As well as merging concepts of professionalism and personality, Grant-Hart reminds her readers that it is important to manage challenges such as handling criticism, overcoming dips in motivation, and what to do when feeling defeated- drawing on these experiences as opportunities for growth, looking into finding passion and enjoyment within the sector again.
Described as "easy to read, humorous and highly entertaining", it bridges the gap between business and personality - providing the missing link between knowing what needs to be done and getting it done, drawing on the author's wealth of experience, providing real-life practical tips for personal growth, as well as growing a successful career in compliance.
Grant-Hart's inspiring, innovative and honest approach allows her ideas to be easily adapted to improve compliance programs across the globe.
Not only does this book discuss the process of compliance management, but it also explores how a dynamic business leader can shape best practices. It sheds light on how an individual business leader can and should act to have any form of influence which can ensure successful compliance management.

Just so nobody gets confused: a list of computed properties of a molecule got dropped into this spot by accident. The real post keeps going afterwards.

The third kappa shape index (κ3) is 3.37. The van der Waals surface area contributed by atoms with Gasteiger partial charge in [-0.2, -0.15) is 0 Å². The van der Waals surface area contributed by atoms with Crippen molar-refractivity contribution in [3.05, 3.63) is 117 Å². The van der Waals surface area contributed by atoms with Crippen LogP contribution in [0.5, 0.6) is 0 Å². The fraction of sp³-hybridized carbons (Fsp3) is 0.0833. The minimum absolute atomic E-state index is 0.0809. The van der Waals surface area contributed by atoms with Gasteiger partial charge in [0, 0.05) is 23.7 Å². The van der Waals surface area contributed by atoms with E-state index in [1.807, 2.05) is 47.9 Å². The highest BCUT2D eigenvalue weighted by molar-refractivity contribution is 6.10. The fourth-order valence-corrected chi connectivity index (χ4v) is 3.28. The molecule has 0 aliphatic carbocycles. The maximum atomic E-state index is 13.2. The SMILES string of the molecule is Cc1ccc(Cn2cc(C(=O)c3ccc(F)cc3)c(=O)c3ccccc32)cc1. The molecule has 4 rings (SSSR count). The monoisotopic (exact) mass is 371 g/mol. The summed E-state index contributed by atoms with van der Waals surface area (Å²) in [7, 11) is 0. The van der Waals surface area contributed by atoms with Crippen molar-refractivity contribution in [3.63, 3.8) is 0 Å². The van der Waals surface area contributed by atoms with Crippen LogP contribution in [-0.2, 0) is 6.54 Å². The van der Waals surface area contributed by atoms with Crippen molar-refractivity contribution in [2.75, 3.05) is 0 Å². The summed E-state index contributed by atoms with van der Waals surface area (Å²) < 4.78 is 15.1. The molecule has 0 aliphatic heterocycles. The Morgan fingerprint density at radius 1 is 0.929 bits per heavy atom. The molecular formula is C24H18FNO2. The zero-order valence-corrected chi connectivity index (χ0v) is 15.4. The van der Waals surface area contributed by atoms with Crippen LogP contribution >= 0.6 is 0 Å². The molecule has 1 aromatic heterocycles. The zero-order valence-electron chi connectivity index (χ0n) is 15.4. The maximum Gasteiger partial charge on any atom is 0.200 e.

To be ‘Wildly Effective’ - Don’t walk, Start Running - is the message that Grant-Hart wants compliance officers, leaders and students of both of these areas alike to take away.
5. Anti-Money Laundering in a Nutshell
A highly accessible practical guide for anyone trying to grasp the fundamental principles behind anti-money laundering law.
Money laundering is a global problem, with close to 5% of the world's GDP being annually laundered by criminals. It’s little wonder that every financial institution in the UK is required to comply with complex legal and regulatory requirements to reduce the amount of money laundering each year.
Ignorance of crime is no excuse in the eyes of the law. In fact, financial institutions and firms that unwittingly facilitate money laundering are no less liable to fines and prosecution than those who launder money wilfully.
This concise read is suitable for managers, financial professionals, corporate investigators, and employees of financial firms required by law to receive anti-money laundering training.